Florida State at North Carolina 2 p.m., WRAL, WNCT

Williams expects small UNC team to fight harder

acarter@newsobserver.comMarch 2, 2013 

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UNC's Reggie Bullock (35) confers with head coach Roy Williams in the second half against Clemson on Thursday February 28, 2013 at Littlejohn Coliseum in Clemson, S.C.

ROBERT WILLETT — rwillett@newsobserver.com Buy Photo

— North Carolina coach Roy Williams knew he’d have to make some concessions when he began using a smaller, quicker four-guard starting lineup. He traded size for more scoring ability, and traded post defense for better offensive spacing and more opportunities to run in transition.

Going small, Williams said, has allowed the Tar Heels their best chance to be successful. But it came with costs, too. One of the primary ones was on full display on Thursday night during UNC’s 68-59 victory at Clemson. Williams was pleased with the win, but irate due to his team’s inability to rebound during the second half.

The Tigers, in Williams’ estimation, outworked and outhustled the Tar Heels after missed shots on both ends. During the final 20 minutes of UNC’s sloppy victory, Clemson outrebounded the Tar Heels by 14. Williams wrote the statistic on a white board in the UNC locker room, and later he described his players as “pansies.”

Toughness, then, is likely to be emphasized today when the Tar Heels host Florida State at the Smith Center.

Williams in recent weeks has often recounted what led him to change UNC’s lineup. Each time he tells the story, he speaks of what he told UNC’s guards, that they would have to play bigger than their size and take on responsibilities that usually belong to forwards.

In particular, junior guard Reggie Bullock and P.J. Hairston, the sophomore whose entry into the starting lineup has invigorated the Tar Heels during the past three weeks, have been asked to take on a larger rebounding role. After he finished with a team-high nine rebounds on Thursday, Bullock said he tries to “live on the boards.”

“Once they see me try to get to the boards,” he said of his teammates, “hopefully they feed off it and continue to do the same.”

During the victory at Clemson, though, Bullock was the only UNC player with more than five rebounds. James Michael McAdoo, the 6-foot-9 sophomore who is the only forward in the Tar Heels’ starting lineup, finished with just four rebounds.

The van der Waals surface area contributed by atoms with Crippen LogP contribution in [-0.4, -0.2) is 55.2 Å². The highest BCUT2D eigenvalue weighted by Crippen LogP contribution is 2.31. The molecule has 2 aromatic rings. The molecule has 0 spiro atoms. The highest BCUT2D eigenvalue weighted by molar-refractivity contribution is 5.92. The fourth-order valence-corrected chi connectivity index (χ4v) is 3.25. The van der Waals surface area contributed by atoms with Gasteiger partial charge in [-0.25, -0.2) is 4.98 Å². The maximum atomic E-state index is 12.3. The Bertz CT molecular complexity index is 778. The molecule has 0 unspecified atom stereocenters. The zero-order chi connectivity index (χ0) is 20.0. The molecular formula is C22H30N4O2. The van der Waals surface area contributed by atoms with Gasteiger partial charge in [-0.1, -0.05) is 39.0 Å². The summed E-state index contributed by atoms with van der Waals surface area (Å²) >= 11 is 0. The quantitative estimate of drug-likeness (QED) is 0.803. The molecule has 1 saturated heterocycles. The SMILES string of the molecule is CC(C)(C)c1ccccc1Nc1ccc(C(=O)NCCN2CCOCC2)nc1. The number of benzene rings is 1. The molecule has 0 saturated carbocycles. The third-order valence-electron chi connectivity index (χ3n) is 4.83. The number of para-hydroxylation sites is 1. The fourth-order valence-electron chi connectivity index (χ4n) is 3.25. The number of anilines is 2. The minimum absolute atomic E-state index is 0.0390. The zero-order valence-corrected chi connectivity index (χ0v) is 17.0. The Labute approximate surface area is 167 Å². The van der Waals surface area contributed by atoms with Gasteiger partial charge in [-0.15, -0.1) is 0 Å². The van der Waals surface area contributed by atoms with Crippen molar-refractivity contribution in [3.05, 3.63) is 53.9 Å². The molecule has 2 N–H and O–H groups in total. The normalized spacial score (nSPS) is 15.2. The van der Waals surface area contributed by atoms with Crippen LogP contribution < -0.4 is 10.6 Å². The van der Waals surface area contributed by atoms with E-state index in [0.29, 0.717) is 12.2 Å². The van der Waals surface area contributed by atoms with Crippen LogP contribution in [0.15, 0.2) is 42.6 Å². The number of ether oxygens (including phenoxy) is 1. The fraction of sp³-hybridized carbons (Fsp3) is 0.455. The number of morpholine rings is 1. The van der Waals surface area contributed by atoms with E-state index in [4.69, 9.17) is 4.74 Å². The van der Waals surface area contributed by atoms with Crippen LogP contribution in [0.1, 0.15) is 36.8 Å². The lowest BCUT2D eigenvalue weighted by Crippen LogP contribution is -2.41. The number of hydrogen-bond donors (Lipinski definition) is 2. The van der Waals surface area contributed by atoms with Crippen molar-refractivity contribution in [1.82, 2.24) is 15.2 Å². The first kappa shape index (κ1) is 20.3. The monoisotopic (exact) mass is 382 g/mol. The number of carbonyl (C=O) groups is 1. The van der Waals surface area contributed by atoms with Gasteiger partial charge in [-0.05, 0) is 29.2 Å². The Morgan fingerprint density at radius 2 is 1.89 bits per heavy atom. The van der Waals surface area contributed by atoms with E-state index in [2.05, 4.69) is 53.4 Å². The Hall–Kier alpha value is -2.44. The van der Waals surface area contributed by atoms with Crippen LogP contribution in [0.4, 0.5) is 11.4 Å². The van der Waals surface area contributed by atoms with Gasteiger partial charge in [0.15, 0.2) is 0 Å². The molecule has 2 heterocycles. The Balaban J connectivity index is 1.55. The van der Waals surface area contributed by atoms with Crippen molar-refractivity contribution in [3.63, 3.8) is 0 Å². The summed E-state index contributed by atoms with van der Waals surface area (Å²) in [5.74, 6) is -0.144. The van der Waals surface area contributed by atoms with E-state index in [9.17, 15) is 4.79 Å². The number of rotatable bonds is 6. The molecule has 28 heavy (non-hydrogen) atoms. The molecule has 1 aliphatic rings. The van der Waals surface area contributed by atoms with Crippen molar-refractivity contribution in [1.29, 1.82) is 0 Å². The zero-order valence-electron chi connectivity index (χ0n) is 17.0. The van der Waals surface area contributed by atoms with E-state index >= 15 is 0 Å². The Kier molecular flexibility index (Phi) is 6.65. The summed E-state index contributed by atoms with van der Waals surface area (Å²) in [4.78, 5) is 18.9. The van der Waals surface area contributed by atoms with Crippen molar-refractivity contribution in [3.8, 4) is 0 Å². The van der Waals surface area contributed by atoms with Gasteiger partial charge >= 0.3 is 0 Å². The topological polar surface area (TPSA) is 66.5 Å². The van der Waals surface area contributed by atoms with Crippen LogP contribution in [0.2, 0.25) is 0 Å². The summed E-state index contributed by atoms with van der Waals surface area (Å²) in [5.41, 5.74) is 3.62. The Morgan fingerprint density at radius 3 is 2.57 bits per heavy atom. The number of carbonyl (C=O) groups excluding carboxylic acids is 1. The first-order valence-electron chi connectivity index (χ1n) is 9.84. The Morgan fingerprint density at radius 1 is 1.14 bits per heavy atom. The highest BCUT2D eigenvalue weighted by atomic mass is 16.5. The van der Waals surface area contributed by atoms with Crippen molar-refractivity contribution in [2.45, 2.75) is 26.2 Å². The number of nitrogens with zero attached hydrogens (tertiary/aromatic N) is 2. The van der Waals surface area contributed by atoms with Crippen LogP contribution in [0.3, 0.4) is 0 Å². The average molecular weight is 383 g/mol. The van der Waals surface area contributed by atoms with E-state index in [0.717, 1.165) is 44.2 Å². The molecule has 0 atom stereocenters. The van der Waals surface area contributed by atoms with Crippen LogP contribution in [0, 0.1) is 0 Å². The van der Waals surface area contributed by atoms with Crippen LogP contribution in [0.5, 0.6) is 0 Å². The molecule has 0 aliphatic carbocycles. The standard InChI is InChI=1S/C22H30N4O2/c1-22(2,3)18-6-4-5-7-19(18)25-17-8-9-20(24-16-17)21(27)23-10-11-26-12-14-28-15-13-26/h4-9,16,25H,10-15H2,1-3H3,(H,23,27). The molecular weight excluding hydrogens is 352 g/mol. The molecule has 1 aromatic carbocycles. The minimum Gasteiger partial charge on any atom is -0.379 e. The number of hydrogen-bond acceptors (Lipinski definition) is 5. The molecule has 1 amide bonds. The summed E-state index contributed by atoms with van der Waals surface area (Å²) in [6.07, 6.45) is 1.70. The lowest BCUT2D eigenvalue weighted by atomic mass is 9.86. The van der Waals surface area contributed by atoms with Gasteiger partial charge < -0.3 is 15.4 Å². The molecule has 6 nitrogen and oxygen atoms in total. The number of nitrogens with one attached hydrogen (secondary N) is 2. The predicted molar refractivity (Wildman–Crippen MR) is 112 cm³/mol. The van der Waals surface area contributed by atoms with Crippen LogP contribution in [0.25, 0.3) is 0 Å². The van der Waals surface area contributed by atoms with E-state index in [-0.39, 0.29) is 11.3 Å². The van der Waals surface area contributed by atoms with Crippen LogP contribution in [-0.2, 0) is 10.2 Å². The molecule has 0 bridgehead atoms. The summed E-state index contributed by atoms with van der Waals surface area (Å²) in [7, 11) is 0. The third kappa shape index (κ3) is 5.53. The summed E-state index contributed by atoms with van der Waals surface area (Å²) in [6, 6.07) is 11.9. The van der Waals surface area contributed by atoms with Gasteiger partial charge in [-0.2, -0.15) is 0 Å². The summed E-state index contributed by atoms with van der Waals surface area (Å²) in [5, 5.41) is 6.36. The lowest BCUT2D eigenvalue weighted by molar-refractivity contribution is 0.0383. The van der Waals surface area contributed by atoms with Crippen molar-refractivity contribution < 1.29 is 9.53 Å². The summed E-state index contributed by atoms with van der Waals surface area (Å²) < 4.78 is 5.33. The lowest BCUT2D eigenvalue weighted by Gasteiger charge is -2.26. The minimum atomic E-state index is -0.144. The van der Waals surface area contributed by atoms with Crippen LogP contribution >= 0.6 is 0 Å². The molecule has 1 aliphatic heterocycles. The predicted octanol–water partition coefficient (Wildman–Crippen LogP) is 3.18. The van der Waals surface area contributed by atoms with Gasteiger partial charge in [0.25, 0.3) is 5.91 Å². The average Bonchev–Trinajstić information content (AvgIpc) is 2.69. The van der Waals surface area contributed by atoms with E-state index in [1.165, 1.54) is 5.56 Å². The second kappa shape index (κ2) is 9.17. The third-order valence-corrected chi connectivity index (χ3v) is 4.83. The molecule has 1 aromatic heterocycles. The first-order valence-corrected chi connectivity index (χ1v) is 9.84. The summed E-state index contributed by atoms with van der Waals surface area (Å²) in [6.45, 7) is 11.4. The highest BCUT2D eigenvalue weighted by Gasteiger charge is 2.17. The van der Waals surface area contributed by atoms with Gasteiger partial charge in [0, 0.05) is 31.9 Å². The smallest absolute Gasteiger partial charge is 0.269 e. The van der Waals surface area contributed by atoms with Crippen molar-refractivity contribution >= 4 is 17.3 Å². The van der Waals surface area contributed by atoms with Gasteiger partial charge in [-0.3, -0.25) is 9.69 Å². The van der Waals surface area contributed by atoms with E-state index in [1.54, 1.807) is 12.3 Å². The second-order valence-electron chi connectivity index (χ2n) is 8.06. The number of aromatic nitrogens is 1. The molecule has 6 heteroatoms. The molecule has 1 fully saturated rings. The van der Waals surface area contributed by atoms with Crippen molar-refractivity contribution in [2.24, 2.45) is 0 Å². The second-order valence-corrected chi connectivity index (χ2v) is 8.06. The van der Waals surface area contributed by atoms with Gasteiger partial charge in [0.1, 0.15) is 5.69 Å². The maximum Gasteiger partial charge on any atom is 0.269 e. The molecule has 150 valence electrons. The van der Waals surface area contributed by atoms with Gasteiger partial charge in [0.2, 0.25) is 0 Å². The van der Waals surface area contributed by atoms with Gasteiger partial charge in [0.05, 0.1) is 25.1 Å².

McAdoo described the Heels’ second-half performance on Thursday at “frustrating.” No one appeared more frustrated than Williams, who has rejected the thought that effective rebounding is a casualty of UNC’s four-guard lineup.

Since changing the lineup before his team’s loss at Duke on Feb. 13, the Tar Heels’ rebounding hadn’t suffered dramatically. But Clemson’s tall, physical front line exploited UNC’s weakness. To make matters worse, Williams thought the Tigers outfought his team, too.

“With the small lineup that we have, we’re going to struggle a little bit,” Dexter Strickland, UNC’s senior guard, said on Thursday. “But at the same time, we can’t use that as an excuse. We have to be in the right spot at the right time and that’s just something we have to do a better job on.”

The game against Florida State might help the Tar Heels build some confidence in their rebounding. The Seminoles are one of the worst rebounding teams in the nation. They rank last in the ACC, and 320th nationally, in defensive rebounding percentage.

When UNC and Florida State played in Tallahassee on Jan. 12, the Tar Heels outrebounded the Seminoles by 22. UNC finished with 19 offensive rebounds, and Florida State finished with 19 rebounds total. The Heels’ second-chance opportunities were one of the reasons they escaped with a 77-72 victory.

Much has changed for UNC in the nearly two months since that game. The Tar Heels have gone small and have become a more effective and potent offensive team.

Now, with the final regular week of the regular season approaching, Williams wants them to become tougher, too.

Carter: 919-829-8944 Twitter: @_andrewcarter

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